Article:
The road to 64-bit took another step forward today with the release of Xojo 2017 R1. This important release let’s you do 64-bit Remote Debugging for some targets with some important caveats. It also adds the ability to Remote Debug Raspberry Pi applications. And, as with every Xojo release there are a mix of new features and important bug fixes.
64-bit Remote Debugging
2017 R1 lets you remote debug 64 desktop, console, and web applications on macOS and Linux assuming that neither one uses XojoScript. 64-bit XojoScript is still missing in action which is preventing the IDE itself from being 64-bit. I believe this is scheduled for Release 2.
Missing is the ability to remote debug 64-bit iOS, and 64-bit Windows applications. Presumably iOS shouldn’t take long since macOS is already working. From what I gather the LLVM compiler for Windows isn’t as far along as macOS and Linux so it’s taking longer to get working.
The Remote Debugger Stub has been updated to version 2.1 and now has 32-bit and 64-bit versions for Mac, Windows, and Linux, and a Linux ARM version for the Raspberry Pi. The 64-bit version can switch between 32-bit and 64-bit correctly depending on the target setting in the IDE.
The web framework now allows developers to use HTML in many of the controls. WebLabel, RadioGroup, Listbox, Toolbar items, and SegmentedControl can use HTML tags in their captions. Example: Label1.Text = “This is a line with <raw><b>bold</b></raw> text in it.”
The Listbox has been updated for all desktop targets and now allows you to customize the disclosure widget. This seems like an odd change. Could this be prep work for something in a future release?
SSLv3 on Xojo Cloud services is deprecated and will be disabled on all servers in summer of 2017.
One of the new options in the Preferences is to force Standardized Format after every line. This mirrors the contextual menu command Standardize Format which looks at the current selection and changes the case of every Xojo keyword to match it’s default. So if you typed ‘recordset’ it will change the case to ‘RecordSet’. It does nothing for your own variables (which would be more useful, in my opinion, and it looks like a future release may allow for that).
Also new in the preferences is the ability to change the keyboard shortcuts of all of the menus in Xojo. If you don’t like the Remote Debugging key combination you can change it to something else. One that I think I will change is the Build (command/control B) to something (perhaps command-option-B) since I often accidentally build once or twice a week when simply trying to paste code.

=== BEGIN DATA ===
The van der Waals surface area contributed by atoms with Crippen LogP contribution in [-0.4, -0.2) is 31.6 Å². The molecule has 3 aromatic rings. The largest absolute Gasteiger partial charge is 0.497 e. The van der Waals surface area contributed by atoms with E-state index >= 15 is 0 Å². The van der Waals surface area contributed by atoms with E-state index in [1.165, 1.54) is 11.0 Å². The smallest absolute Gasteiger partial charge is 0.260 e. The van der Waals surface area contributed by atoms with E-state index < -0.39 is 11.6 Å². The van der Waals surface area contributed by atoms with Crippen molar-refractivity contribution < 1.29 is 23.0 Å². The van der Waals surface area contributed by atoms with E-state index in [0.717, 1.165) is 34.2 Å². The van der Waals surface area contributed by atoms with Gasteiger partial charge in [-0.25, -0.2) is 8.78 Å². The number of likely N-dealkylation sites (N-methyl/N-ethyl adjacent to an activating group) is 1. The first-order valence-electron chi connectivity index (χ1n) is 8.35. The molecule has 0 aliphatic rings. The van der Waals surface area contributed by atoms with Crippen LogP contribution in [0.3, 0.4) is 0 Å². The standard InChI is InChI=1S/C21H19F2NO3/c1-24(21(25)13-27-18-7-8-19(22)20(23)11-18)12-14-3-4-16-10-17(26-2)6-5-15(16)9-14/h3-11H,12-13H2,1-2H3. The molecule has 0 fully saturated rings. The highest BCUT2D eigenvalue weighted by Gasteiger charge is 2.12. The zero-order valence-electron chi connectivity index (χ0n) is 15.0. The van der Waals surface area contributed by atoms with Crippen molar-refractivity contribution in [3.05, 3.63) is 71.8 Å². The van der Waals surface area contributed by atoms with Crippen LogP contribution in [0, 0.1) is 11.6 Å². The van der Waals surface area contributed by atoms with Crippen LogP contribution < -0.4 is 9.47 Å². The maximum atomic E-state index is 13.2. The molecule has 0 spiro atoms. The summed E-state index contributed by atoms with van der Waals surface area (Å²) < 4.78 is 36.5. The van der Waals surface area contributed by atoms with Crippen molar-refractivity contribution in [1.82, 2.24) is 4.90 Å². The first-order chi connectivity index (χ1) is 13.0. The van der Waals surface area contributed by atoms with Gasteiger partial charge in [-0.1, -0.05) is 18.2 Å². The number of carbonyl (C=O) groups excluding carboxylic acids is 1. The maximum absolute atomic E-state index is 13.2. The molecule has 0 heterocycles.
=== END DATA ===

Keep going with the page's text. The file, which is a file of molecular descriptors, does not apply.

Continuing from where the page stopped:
A number of Windows framework bugs were fixed. Probably one of the more important ones is with Xojo.Net.HTTPSocket. The socket events are now called when it is created within a thread.
Another big Windows bug fix is in Direct2D printing (broken in 2016 R4). Font sizes were incorrectly reported by the graphics object and thus caused all printing to be messed up. BKS Shorts (our reporting tool for Xojo) works properly in 2017 R1 when printing in Windows.
Windows received a number of important HiDPI updates. Note that the application icon for 64-bit builds is still not being set. One workaround is to set the associated icon via your installer. If you want an example of how to set this via an Innosetup script, let me know and I’ll share it with you.
The IDE received a really big batch of bug fixes in R1. The amount of them makes it impossible to list them all here, but one that’s been around for a long time is that ellipses (…) are no longer saved when creating the method signature. That bug hits me every now and then. For the entire list of IDE bug fixes, please see the release notes.
The road to full 64-bit compatibility is happening incrementally. R1 is another step in the journey and it’s nice to see progress. It is my hope that 2017 R2 will have Windows and iOS 64-bit remote debugging (in the iOS Simulator – I doubt remote debugging on an actual iOS device will ever happen).
Xojo has said that the Windows IDE will require 64-bit at some point in the future (even though it will still be able to build 32-bit Windows apps) and that future might be sooner than we expect. I’m curious on how many people think this is a good or bad?
This release has some nice goodies in it. The remote debugging for the Raspberry Pi has been awesome. I’m working on a project right now that advanced in a number of days what had taken me months of work to do before. The work in Windows to correct the Direct2D printing issues is most welcome and the number of HiDPI fixes is nice too.
I’ve been using R1 in regular production work for a number of weeks for macOS, Windows, Raspberry Pi, and iOS development and I’ve been pretty happy with it. It’s been stable and I have no complaints with it. The only thing I didn’t spend any time on in this release cycle was web.
Anything new in 2017 R1 that you are happy about? Anything that disappointed you?